Broken Base: The New Year's Eve Dorm Orgy in the 5th issue. It seems that every New Year's Eve, the gays at Leland organize a large orgy at Daniel's dorm, inviting gays from all over campus for a night of drinking and wild sex, which Daniel happily joins into after some uncertainty. The story, which was quite clearly a blatant excuse for some Fanservice, turned many readers off the comic with its unfortunateimplications, and is considered by its detractors to be the worst story in ASB. The writer Hand Waved this by lampshading the usage of STD Immunity in the comic—basically, that in a world where sexually transmitted diseases do not exist, unprotected gay sex would be perfectly safe—thus making it okay to indulge in Author Appeal. The scene still comes off as rather tasteless (if amusingly ridiculous). Best read with the MST3K Mantra firmly in mind.
Love It or Hate It: In the furry community, people tend to see ASB either as a groundbreaking series about homosexuality that seriously examines issues in the gay community, or simply as porn trying to disguise itself as a soap opera that only perpetuates stereotypes about gays.
And occasionally as a combination of a cute little story with porn. Because really, there's not enough porn with plot out there.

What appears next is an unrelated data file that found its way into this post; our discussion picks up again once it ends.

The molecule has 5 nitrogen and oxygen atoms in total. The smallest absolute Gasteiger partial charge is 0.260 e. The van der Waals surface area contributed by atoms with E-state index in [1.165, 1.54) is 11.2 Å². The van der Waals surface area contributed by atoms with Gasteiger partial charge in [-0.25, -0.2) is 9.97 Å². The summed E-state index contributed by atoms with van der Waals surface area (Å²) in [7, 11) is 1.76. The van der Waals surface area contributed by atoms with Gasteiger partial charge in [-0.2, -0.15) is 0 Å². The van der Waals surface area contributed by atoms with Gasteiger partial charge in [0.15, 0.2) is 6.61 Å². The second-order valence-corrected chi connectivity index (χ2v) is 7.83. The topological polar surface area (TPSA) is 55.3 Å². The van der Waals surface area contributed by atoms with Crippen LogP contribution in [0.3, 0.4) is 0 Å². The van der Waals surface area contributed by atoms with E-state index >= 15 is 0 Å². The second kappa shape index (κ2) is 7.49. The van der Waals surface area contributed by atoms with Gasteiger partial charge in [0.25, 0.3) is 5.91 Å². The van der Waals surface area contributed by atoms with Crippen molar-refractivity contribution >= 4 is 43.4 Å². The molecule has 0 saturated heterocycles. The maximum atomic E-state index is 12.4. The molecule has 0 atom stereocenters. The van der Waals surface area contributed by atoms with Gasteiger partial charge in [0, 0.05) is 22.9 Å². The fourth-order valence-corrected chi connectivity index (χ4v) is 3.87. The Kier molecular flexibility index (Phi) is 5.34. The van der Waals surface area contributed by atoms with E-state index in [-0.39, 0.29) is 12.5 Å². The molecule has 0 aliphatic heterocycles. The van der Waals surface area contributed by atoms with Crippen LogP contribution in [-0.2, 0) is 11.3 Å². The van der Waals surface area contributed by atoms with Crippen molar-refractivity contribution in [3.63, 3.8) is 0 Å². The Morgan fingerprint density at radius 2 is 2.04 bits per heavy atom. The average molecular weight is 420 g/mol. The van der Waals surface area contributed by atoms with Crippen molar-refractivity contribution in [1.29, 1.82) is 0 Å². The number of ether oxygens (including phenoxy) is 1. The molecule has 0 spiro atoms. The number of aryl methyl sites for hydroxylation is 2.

Or as the turning point where clean furry themed collections such as Furrlough, Critters, and the like had absolutely no chance to make it... Look at Heathen City vs Circles, which sold more of it's first issue, the Picaresque with gay sex, or the Slice of Life Bildungsroman which took 8 issues to even have something resembling porn? Hint: You almost never see Circles at a Furry Convention. Or a good work when you cut out the obvious Fanservice Bits (New Years Party, anything aside from Marcus and Daniel NOT in a sexual situation, aside from maybe the first time) but which still holds up to the previous where because Sex Sells everyone and their brother has to have it in a successful furry comic.
Seinfeld Is Unfunny/Fair for Its Day: Setting aside all the above debate, and whether or not including promiscuity in a comic purporting to be displaying realistic gay lifestyle in a way to encourage acceptance is counterproductive, many of the comic's detractors have come to it many years after its initial publication—and having already been exposed to the other furry or gay-themed comics which came later and were less about porn, more nuanced, in a number of cases better written, and certainly less predictable and cliche, they tend to view ASB as not living up to the hype. What is forgotten is that, however flawed the final product might be, it was a product of its time, and groundbreaking for its time. Stereotyped or not, unrealistically (or counterintuitively) promiscuous or not, it enabled and set the stage for everything which came after. Despite its flaws, this should be remembered—even if the standard it set was one which has long since been surpassed (and thankfully so), it still set it.